A bill that would switch the Kansas Public Employees Retirement System, or KPERS, from a pension plan to a 401(k) system is being considered by the Legislature. Topeka Independent Business Association head Ken Daniel says the current plan's 7.5 billion dollar long-term shortfall means that the state should act now.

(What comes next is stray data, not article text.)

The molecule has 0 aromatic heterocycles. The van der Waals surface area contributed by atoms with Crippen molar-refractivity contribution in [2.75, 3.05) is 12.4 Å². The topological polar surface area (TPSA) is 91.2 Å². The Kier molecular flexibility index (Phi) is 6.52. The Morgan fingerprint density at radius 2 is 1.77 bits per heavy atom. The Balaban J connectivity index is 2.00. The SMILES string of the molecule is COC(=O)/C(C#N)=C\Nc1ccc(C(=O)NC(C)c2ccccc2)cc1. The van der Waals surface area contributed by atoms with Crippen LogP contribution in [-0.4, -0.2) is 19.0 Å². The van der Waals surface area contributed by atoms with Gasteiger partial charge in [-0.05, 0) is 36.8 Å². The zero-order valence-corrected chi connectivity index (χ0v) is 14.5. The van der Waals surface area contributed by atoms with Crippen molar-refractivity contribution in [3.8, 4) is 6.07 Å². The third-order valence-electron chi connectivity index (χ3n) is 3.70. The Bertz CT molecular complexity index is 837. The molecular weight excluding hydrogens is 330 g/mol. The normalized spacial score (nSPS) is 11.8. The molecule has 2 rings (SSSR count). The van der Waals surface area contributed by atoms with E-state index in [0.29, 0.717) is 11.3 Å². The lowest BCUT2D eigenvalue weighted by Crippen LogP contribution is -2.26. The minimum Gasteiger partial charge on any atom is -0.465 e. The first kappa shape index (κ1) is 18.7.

If Kansas switches its compensation to a 401(k) plan, the funding gap would still exist for current employees. The state cannot legally force existing workers into a different system. However, proponents of a change say there would be no chance of shortfalls for newly-hired workers, as 401(k) plans are required to be funded up front.